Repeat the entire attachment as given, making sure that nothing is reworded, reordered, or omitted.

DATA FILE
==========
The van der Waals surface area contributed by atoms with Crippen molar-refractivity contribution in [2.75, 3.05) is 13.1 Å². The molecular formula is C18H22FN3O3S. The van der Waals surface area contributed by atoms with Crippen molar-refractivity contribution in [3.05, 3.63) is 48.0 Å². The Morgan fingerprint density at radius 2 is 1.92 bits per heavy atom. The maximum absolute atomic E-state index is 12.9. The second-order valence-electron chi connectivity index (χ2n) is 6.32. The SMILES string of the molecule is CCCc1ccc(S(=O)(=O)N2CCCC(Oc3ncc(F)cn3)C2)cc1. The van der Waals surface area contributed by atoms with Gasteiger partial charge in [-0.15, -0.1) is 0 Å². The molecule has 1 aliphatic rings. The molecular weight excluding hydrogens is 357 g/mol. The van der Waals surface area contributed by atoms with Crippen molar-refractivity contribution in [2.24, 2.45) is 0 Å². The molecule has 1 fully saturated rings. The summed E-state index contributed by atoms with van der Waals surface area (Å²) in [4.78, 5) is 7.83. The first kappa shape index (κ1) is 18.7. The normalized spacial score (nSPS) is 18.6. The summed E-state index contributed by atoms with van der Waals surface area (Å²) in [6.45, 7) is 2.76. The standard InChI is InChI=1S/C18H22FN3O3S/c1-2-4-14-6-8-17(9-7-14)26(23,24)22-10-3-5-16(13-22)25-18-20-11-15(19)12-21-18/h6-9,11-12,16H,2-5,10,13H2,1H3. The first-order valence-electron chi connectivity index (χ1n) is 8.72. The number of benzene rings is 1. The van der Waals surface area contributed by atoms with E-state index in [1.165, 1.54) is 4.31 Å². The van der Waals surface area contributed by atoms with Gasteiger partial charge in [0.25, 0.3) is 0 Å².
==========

The van der Waals surface area contributed by atoms with Crippen molar-refractivity contribution in [2.75, 3.05) is 13.1 Å². The molecular formula is C18H22FN3O3S. The van der Waals surface area contributed by atoms with Crippen molar-refractivity contribution in [3.05, 3.63) is 48.0 Å². The Morgan fingerprint density at radius 2 is 1.92 bits per heavy atom. The maximum absolute atomic E-state index is 12.9. The second-order valence-electron chi connectivity index (χ2n) is 6.32. The SMILES string of the molecule is CCCc1ccc(S(=O)(=O)N2CCCC(Oc3ncc(F)cn3)C2)cc1. The van der Waals surface area contributed by atoms with Gasteiger partial charge in [-0.15, -0.1) is 0 Å². The molecule has 1 aliphatic rings. The molecular weight excluding hydrogens is 357 g/mol. The van der Waals surface area contributed by atoms with Crippen molar-refractivity contribution in [2.24, 2.45) is 0 Å². The molecule has 1 fully saturated rings. The summed E-state index contributed by atoms with van der Waals surface area (Å²) in [4.78, 5) is 7.83. The first kappa shape index (κ1) is 18.7. The normalized spacial score (nSPS) is 18.6. The summed E-state index contributed by atoms with van der Waals surface area (Å²) in [6.45, 7) is 2.76. The standard InChI is InChI=1S/C18H22FN3O3S/c1-2-4-14-6-8-17(9-7-14)26(23,24)22-10-3-5-16(13-22)25-18-20-11-15(19)12-21-18/h6-9,11-12,16H,2-5,10,13H2,1H3. The first-order valence-electron chi connectivity index (χ1n) is 8.72. The number of benzene rings is 1. The van der Waals surface area contributed by atoms with E-state index in [1.165, 1.54) is 4.31 Å². The van der Waals surface area contributed by atoms with Gasteiger partial charge in [0.25, 0.3) is 0 Å².